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You’ve probably heard the horror of a mother cat eating her young.
As human beings, the thought of devouring your own child is simply unfathomable.
So, when you hear felines doing that and moving on as if nothing happened, you cringe.
Well, in the wild, mother cats eat their kittens. Sometimes, they eat one in the litter or several of them.
This issue can be really concerning for a pet parent of a pregnant cat or one with kittens already.
There are stories going around claim that mother cats can kill and eat their kittens if they sense human touch. This is because they can pick up on the scent and will know you were there. Is this really true?
Well, we investigate.
Why Do Cats Eat Their Kittens?
Mother cats are quite mysterious and unpredictable. Some simply abandon their young after birthing them. In most cases, the queen is sick, feeling overwhelmed, and doesn’t like the kittens.
Sounds harsh but that’s the reality in the feline world.
When it comes to eating the young, cats do so as well. There are several reasons for this behavior.
When a mother feels that her security and those of her kittens is threatened, she will do all she can to protect her young.
Sometimes this means killing and eating the babies to keep them from being brutally attacked by wild animals.
Male cats, in particular, have a tendency to kill kittens or drive them away just to get intimate with their mother.
2. Weak kittens
Cats also kill and eat kittens that are sick, deformed, or generally unhealthy.
Again, this practice is put in place by Mother Nature to make sure only the strong ones survive in the wild.
By eating the weak kittens, the mother adds nutrition for the rest of the litter and keeps them safe from predators as well. This goes true for stillborn and dead kittens.
3. Difficult Labor And Delivery
Like humans, cats go through a stressful labor and delivery period. They lose a lot of energy. Breastfeeding can also be draining to the mother cat.
To replenish lost energy, the queen may decide to eat one of the kittens.
Thankfully, this is very rare among domesticated cats.
The process of birthing kittens can be overwhelming for a new mother.
It is especially true if she produces many kittens that are depending on her for their survival.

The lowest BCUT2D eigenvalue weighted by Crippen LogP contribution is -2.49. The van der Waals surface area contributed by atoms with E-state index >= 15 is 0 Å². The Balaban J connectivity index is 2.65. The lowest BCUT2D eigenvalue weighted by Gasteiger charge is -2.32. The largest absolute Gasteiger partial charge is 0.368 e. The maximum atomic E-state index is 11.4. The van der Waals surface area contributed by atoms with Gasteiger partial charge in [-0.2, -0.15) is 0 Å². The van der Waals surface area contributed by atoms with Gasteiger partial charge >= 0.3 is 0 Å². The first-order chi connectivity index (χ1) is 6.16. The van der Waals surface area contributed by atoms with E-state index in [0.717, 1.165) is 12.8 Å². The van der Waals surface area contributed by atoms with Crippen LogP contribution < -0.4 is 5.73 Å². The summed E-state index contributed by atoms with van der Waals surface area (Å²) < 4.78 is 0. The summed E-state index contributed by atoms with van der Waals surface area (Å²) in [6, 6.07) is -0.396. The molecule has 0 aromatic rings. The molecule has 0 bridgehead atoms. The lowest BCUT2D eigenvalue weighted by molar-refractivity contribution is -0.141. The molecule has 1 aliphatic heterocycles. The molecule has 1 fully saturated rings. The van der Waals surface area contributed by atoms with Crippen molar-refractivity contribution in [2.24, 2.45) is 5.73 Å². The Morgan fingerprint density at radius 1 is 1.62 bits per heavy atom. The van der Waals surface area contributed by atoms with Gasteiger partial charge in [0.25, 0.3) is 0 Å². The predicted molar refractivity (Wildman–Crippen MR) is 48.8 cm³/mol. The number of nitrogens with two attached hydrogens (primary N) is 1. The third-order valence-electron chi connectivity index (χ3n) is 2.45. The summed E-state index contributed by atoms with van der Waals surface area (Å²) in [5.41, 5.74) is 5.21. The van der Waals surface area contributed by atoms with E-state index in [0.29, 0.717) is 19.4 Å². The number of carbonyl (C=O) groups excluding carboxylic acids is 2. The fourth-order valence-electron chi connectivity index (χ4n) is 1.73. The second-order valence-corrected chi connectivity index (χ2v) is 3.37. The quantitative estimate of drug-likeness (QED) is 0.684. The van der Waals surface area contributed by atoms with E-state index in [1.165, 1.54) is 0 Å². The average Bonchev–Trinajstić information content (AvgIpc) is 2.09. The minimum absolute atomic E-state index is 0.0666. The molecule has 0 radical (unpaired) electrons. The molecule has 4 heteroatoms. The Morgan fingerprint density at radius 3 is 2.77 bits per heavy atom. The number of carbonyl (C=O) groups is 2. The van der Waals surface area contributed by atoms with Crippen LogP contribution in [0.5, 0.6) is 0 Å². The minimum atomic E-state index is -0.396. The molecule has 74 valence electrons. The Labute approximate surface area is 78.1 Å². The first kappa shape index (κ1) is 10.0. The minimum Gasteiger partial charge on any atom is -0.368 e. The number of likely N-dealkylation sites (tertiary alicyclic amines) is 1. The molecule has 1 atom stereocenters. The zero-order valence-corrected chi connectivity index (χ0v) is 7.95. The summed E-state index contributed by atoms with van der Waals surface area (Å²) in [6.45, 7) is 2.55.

This can take a toll on the cat pushing her to eat her young to ease the confusion and stress.
Can A Cat Eat Her Young If You Touch Them?
Now that we’ve established the reasons cats eat their kittens, let’s discuss the link between that and the human touch.
If you’ve been a cat owner for a while, you must have heard vets and other pet parents insist on helping a mother cat raise her kittens from a distance.
While this is mostly overrated, there’s some truth to not touching cats.
See, felines rely on scent to identify their environment including their babies. As soon as the mother brings forth kittens, she will lick each one endlessly.
Besides cleaning the kitten and unblocking the air pathways, she also does that to imprint her scents on them.
If one or some of the kittens are touched by you or someone else, your scent will linger and possibly mask what was already imprinted by the mother cat. This may cause the cat to have a hard time recognizing her very own kittens.
The scent may throw the mother into confusion. She may imagine the kitten being prey rather than her own offspring.
Is It Really That Serious?
While cats may kill and eat her kittens because they smell a strange scent on them, it is not really likely in the domestic setting.
For the most part, your cat already knows your scent. Even if you touch the kittens, she will be familiar with the scent and will not feel endangered.
Often, she will just move the kittens to a new location just to be safe.
The bad news is that sometimes the kitty may kill one of the kittens as she tries to hide her under the sofa, cabinet, or something.
Only in very rare circumstances will a domestic cat kill her young because of human touch.
You may want to restrain yourself only for the first week or so. After that, you can help out whenever.
Just keep strangers from touching the kittens. For one, the unfamiliar scent may confuse your kitty. Secondly, newborn kittens have a very weak immune system. They catch parasites, infections, and diseases fast.
Lastly, plenty of human touch risks the wellbeing of the kittens. Some people don’t know how to handle kittens and may cause physical trauma as they carry them around.
Raising newborn kittens is no mean feat. You have the kitten’s best interest at heart all the time but sometimes you do more harm than good.
Touching kittens increases the likelihood of the cat eating them.
However, it is not a huge problem among domestic kitties. Just be careful during the first week or two and you will be okay.
Hi! I am Eleanor Price. I started this website after my cat, Louie, almost died from a case of botulism (a type of food poisoning often caused by bacteria that grow on food items). Turned out that my cat’s diet was the problem. I have made it my duty to provide the best information and recommendations about everything cat lovers need to know about their felines’ health and wellbeing. My goal is to find the most informative content on anything feline-related and share it with fellow hardworking kitty lovers.
Disclaimer: While I ensure that the advice and tips given here are in line with the latest evidence-based veterinary information and health guidelines, under no circumstance should you misconstrue my suggestions as medical advice. Please contact your veterinarian in all matters regarding your kitty’s health.